In modeling thankful behavior, point 5, I've found that my daughter seems to want to help others more. She asks me if we can give things and food to her friends and her younger siblings. She even at times wants to pray by herself at the dinner table to thank God for the food and her family, etc.

To sum it up, we are by nature selfish and evil; therefore, ungrateful. Due to this, children have become at risk to be unsuccessful, and unhealthy physically and mentally. Since God tells us to give thanks in all circumstances good or bad, that is, we appreciate Him for what he has done, we, as parents or guardians, are responsible for training our children by modeling appropriate behavior, giving them lessons, sharing our own experiences with them and showing them appreciation. Being grateful is one of the best things you can do for a healthy and successful life.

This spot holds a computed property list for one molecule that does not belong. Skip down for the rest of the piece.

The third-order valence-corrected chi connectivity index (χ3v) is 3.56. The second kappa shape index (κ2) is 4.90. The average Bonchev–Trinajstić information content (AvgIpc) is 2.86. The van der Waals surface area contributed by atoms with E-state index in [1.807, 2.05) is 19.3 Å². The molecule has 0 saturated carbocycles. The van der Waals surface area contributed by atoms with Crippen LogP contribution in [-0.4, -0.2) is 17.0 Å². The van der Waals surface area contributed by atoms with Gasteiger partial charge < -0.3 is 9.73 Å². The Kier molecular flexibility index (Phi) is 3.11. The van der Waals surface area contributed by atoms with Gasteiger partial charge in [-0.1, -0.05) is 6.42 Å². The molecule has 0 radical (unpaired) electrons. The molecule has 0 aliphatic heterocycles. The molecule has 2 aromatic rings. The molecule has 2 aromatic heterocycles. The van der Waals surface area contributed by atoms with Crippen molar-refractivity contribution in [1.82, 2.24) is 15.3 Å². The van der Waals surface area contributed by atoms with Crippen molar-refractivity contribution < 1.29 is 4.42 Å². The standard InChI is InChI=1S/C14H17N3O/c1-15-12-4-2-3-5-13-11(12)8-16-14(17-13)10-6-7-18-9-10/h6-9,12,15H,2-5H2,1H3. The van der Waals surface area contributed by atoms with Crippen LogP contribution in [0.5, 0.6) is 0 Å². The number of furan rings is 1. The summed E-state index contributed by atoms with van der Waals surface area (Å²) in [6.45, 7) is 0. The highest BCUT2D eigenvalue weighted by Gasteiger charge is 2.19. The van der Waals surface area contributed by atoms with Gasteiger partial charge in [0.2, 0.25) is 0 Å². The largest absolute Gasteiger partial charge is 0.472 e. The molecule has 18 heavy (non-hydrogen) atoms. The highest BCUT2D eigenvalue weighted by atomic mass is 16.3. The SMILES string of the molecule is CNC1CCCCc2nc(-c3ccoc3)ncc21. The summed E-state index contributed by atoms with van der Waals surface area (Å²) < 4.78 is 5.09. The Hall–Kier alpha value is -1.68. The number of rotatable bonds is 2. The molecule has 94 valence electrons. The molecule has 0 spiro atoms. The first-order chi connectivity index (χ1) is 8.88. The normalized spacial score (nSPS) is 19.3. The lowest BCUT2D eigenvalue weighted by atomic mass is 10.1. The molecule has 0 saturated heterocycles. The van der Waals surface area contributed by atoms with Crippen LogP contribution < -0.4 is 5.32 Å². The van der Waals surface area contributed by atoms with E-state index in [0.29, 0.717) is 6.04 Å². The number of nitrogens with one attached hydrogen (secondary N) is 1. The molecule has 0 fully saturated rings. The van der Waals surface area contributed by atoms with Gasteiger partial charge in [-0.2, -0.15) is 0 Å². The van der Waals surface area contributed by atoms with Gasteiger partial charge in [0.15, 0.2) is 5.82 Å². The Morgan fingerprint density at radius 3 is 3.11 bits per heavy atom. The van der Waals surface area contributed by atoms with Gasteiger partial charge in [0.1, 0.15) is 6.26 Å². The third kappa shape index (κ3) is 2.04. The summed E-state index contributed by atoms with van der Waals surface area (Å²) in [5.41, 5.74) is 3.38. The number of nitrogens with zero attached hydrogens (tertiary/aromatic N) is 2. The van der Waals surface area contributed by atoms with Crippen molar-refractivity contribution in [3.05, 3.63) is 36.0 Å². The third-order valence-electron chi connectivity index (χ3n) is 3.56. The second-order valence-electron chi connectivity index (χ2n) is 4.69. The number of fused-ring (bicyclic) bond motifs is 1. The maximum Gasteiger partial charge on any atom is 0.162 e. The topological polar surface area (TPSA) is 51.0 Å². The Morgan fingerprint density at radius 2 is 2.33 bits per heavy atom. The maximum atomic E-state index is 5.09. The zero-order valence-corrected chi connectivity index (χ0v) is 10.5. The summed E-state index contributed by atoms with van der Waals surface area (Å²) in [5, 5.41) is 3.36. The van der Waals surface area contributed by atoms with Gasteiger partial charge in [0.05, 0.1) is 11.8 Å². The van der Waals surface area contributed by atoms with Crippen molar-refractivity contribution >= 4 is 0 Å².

Duncan, S. (2003). Family Matters: Develop and "Attitude of Gratitude". Retrieved December 29, 2003 from Montana
State University, Bozeman Communication Services Website: http://www.montana.edu/wwwpb/home/grats.html

Emmons, R.A., McCullough, M.E. (2003) Highlights from the Research Project on Gratitude and Thankfulness:
Dimensions and Perspective of gratitude. Retrieved December 29, 2003 from University of California, Davis,
Psychology Department Website: http://psychology.ucdavis.edu/labs/emmons

Winters, J. (2003). 6 Creative Ways to Develop Gratitude. Retrieved December 29, 2003 from

December 29, 2003